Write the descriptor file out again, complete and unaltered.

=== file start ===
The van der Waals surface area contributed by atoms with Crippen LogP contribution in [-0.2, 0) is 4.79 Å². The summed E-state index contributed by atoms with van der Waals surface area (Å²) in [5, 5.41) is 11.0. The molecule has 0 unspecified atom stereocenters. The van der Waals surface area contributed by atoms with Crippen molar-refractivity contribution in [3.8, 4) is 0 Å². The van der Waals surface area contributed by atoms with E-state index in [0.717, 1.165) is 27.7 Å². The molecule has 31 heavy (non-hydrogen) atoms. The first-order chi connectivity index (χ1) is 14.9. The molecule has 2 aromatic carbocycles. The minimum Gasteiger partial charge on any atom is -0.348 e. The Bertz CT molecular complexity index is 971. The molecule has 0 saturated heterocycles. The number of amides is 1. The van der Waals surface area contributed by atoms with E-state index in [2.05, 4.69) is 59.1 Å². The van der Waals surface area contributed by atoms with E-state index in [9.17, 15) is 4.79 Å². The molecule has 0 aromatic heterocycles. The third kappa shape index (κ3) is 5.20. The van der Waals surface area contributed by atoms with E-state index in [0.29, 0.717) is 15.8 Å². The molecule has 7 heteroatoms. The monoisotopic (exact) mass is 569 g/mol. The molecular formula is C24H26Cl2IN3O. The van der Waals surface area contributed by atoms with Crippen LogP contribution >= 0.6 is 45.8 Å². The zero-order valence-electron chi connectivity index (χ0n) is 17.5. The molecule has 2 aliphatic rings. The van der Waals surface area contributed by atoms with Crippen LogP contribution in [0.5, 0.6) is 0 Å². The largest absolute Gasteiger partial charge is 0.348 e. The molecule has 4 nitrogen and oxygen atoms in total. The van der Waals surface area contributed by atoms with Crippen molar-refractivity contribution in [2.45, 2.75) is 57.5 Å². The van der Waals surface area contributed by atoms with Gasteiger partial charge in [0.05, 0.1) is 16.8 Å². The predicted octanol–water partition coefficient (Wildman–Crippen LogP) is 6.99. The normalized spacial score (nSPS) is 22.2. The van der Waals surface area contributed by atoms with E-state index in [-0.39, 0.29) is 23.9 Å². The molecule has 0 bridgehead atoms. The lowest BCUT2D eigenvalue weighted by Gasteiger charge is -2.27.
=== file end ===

The van der Waals surface area contributed by atoms with Crippen LogP contribution in [-0.2, 0) is 4.79 Å². The summed E-state index contributed by atoms with van der Waals surface area (Å²) in [5, 5.41) is 11.0. The molecule has 0 unspecified atom stereocenters. The van der Waals surface area contributed by atoms with Crippen molar-refractivity contribution in [3.8, 4) is 0 Å². The van der Waals surface area contributed by atoms with E-state index in [0.717, 1.165) is 27.7 Å². The molecule has 31 heavy (non-hydrogen) atoms. The first-order chi connectivity index (χ1) is 14.9. The molecule has 2 aromatic carbocycles. The minimum Gasteiger partial charge on any atom is -0.348 e. The Bertz CT molecular complexity index is 971. The molecule has 0 saturated heterocycles. The number of amides is 1. The van der Waals surface area contributed by atoms with E-state index in [2.05, 4.69) is 59.1 Å². The van der Waals surface area contributed by atoms with E-state index in [9.17, 15) is 4.79 Å². The molecule has 0 aromatic heterocycles. The third kappa shape index (κ3) is 5.20. The van der Waals surface area contributed by atoms with E-state index in [0.29, 0.717) is 15.8 Å². The molecule has 7 heteroatoms. The monoisotopic (exact) mass is 569 g/mol. The molecular formula is C24H26Cl2IN3O. The van der Waals surface area contributed by atoms with Crippen LogP contribution >= 0.6 is 45.8 Å². The zero-order valence-electron chi connectivity index (χ0n) is 17.5. The molecule has 2 aliphatic rings. The van der Waals surface area contributed by atoms with Crippen LogP contribution in [0.5, 0.6) is 0 Å². The largest absolute Gasteiger partial charge is 0.348 e. The molecule has 4 nitrogen and oxygen atoms in total. The van der Waals surface area contributed by atoms with Crippen molar-refractivity contribution in [2.45, 2.75) is 57.5 Å². The van der Waals surface area contributed by atoms with Gasteiger partial charge in [0.05, 0.1) is 16.8 Å². The predicted octanol–water partition coefficient (Wildman–Crippen LogP) is 6.99. The normalized spacial score (nSPS) is 22.2. The van der Waals surface area contributed by atoms with E-state index in [-0.39, 0.29) is 23.9 Å². The molecule has 0 bridgehead atoms. The lowest BCUT2D eigenvalue weighted by Gasteiger charge is -2.27.